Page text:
The sponsor of the city’s NFL stadium could help pay for facility improvements.
By Ronnie Graham & Jackson Story | Akerman LLP Associate Attorneys
Naming rights sponsorships for sports venues are among the most valuable and effective marketing tools employed by global brands and entities today.
Corporate entities pine for the opportunity to gain long-term exposure to the public and to associate their brand names with those of professional, or even amateur, sports teams which millions of prospective customers cheer for every season.
Hard Rock International pledged $250 million over 18 years for the naming rights of what was once known as Joe Robbie Stadium, where the NFL’s Miami Dolphins play their home games.
SoFi Technologies Inc. pledged more than $400 million over 20 years to have its name displayed in a new Los Angeles sports venue.
Although corporate sponsor-based stadium names are commonplace today, this was not always the case. Typically, historic sports arenas were named after the location in which they were constructed.
Fenway Park, which was built in the Fenway neighborhood in Boston in 1912, was arguably the first corporate-sponsored venue in the world. Although named after the neighborhood in which it was located, the building’s owner also operated a realty company called Fenway.
Jacksonville’s TIAA Bank Field is among those arenas with corporate-sponsored names.
In 1927, Fairfield stadium was constructed east of Downtown. In 1928, it was replaced by the Gator Bowl Stadium.
Then, in 1993, shortly after the NFL awarded Jacksonville an NFL franchise, Jacksonville Municipal Stadium was built.
In 1997, Alltel pledged $6.2 million over 10 years for the naming rights for the stadium.
After a short hiatus from corporate sponsorship, in 2010 the naming rights for Jacksonville Municipal Stadium were purchased by EverBank for $3 million annually. In 2014, EverBank renewed its deal for $43 million over 10 years.
EverBank was purchased by TIAA Bank in 2017, and today TIAA Bank Field is home to the Jacksonville Jaguars. The city’s and the Jacksonville Jaguars’ contract with TIAA Bank will end in two years unless renewed.
Naming rights values are now significantly higher.
The city’s elected officials and the Jaguars’ ownership must begin now to discuss what they are collectedly looking for in the next sponsor and how to best leverage the sponsorship, especially considering the city’s and Shad Khan’s goal of developing the area around the stadium and Downtown.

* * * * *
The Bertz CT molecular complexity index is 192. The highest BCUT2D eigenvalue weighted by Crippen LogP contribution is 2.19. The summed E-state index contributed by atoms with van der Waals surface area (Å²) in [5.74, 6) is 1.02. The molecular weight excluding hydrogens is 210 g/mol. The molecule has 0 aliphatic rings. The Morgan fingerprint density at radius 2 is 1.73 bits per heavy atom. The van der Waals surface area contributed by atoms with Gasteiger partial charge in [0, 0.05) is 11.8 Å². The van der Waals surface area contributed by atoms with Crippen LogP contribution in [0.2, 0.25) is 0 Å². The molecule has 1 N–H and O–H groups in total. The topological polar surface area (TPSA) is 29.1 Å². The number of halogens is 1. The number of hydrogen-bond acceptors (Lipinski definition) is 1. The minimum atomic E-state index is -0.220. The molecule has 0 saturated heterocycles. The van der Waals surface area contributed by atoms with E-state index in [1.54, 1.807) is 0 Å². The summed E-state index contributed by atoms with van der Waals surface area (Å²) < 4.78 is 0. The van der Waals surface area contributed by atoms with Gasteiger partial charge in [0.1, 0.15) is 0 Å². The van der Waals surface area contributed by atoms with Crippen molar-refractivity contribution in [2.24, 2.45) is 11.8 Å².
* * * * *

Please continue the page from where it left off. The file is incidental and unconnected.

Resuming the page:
While finding a new naming rights sponsor or extending the existing one will be complex and involve many financial and legal implications, here’s a practical approach to handle it from two millennial lawyers:
First, form a joint committee between the city, the Jaguars and concerned citizens to define, collectively, what the city needs from its next naming rights sponsor.
One of the goals should be to find a sponsor willing to make significant renovations to the stadium, such as adding a dome. Just last year, the city of New Orleans and the Saints football team were able to get their new naming rights sponsor, Caesars Entertainment, to commit to partnering to complete a $450 million renovation of the stadium. The Caesars Superdome hosts the Saints home football games, Super Bowl LIX in February 2025 and hundreds of other annual events.
Adding a dome and other renovations could make Jacksonville a destination for major sports and entertainment events, which can generate revenue for the city and provide excellent marketing opportunities to the naming rights sponsor.
Second, hire a consulting firm to advertise the naming rights opportunity and screen potential sponsors.
The advertising and vetting efforts should include the traditional financial industry and the emerging cryptocurrency industry. The reasons are twofold.
Foremost, Gov. Ron DeSantis confirmed in March that the state would accept taxes in cryptocurrencies from Florida businesses. This will make Florida more attractive to the cryptocurrency industry.
In a memo dated March 22, 2022, the NFL states that teams may now, with stipulations, create promotional relationships with cryptocurrency exchanges.
There are many financial and legal implications to consider, but in two years, the city and the Jaguars might land a significant naming rights sponsor, but the time to act is now.
Ronnie Graham and Jackson Story are first-year associate attorneys at Akerman LLP.
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